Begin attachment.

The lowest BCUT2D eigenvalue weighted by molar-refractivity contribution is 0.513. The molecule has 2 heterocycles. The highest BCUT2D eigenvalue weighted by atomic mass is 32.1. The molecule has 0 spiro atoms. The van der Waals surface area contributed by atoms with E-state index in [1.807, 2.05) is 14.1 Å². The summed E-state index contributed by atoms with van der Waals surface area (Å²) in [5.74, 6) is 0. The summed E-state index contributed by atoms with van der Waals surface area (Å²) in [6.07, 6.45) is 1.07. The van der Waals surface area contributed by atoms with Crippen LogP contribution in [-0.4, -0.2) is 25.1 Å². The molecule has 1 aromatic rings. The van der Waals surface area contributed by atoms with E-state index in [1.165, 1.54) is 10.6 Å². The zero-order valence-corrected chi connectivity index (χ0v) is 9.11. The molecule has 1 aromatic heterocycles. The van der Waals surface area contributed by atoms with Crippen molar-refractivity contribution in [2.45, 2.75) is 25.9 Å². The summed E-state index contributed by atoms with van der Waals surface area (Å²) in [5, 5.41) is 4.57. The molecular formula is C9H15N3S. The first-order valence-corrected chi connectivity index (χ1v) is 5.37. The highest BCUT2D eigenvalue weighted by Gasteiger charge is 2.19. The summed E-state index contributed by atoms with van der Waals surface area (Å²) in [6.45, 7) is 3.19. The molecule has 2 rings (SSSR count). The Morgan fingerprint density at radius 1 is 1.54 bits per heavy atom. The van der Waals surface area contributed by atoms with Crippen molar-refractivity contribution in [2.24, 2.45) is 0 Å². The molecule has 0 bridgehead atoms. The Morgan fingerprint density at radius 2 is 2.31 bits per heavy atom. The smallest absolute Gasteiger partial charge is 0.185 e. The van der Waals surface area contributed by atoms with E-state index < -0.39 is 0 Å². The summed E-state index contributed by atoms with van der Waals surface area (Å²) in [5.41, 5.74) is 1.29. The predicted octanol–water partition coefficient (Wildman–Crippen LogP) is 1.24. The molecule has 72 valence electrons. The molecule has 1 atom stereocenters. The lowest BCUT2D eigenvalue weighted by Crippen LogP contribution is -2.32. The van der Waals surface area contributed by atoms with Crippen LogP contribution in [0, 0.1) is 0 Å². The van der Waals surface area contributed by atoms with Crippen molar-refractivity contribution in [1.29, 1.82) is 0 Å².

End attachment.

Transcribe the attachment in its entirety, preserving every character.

The lowest BCUT2D eigenvalue weighted by molar-refractivity contribution is 0.513. The molecule has 2 heterocycles. The highest BCUT2D eigenvalue weighted by atomic mass is 32.1. The molecule has 0 spiro atoms. The van der Waals surface area contributed by atoms with E-state index in [1.807, 2.05) is 14.1 Å². The summed E-state index contributed by atoms with van der Waals surface area (Å²) in [5.74, 6) is 0. The summed E-state index contributed by atoms with van der Waals surface area (Å²) in [6.07, 6.45) is 1.07. The van der Waals surface area contributed by atoms with Crippen LogP contribution in [-0.4, -0.2) is 25.1 Å². The molecule has 1 aromatic rings. The van der Waals surface area contributed by atoms with E-state index in [1.165, 1.54) is 10.6 Å². The zero-order valence-corrected chi connectivity index (χ0v) is 9.11. The molecule has 1 aromatic heterocycles. The van der Waals surface area contributed by atoms with Crippen molar-refractivity contribution in [2.45, 2.75) is 25.9 Å². The summed E-state index contributed by atoms with van der Waals surface area (Å²) in [5, 5.41) is 4.57. The molecular formula is C9H15N3S. The first-order valence-corrected chi connectivity index (χ1v) is 5.37. The highest BCUT2D eigenvalue weighted by Gasteiger charge is 2.19. The summed E-state index contributed by atoms with van der Waals surface area (Å²) in [6.45, 7) is 3.19. The molecule has 2 rings (SSSR count). The Morgan fingerprint density at radius 1 is 1.54 bits per heavy atom. The van der Waals surface area contributed by atoms with Crippen molar-refractivity contribution in [2.24, 2.45) is 0 Å². The molecule has 0 bridgehead atoms. The Morgan fingerprint density at radius 2 is 2.31 bits per heavy atom. The smallest absolute Gasteiger partial charge is 0.185 e. The van der Waals surface area contributed by atoms with E-state index < -0.39 is 0 Å². The summed E-state index contributed by atoms with van der Waals surface area (Å²) in [5.41, 5.74) is 1.29. The predicted octanol–water partition coefficient (Wildman–Crippen LogP) is 1.24. The molecule has 72 valence electrons. The molecule has 1 atom stereocenters. The lowest BCUT2D eigenvalue weighted by Crippen LogP contribution is -2.32. The van der Waals surface area contributed by atoms with Crippen LogP contribution in [0, 0.1) is 0 Å². The van der Waals surface area contributed by atoms with Crippen molar-refractivity contribution in [1.29, 1.82) is 0 Å².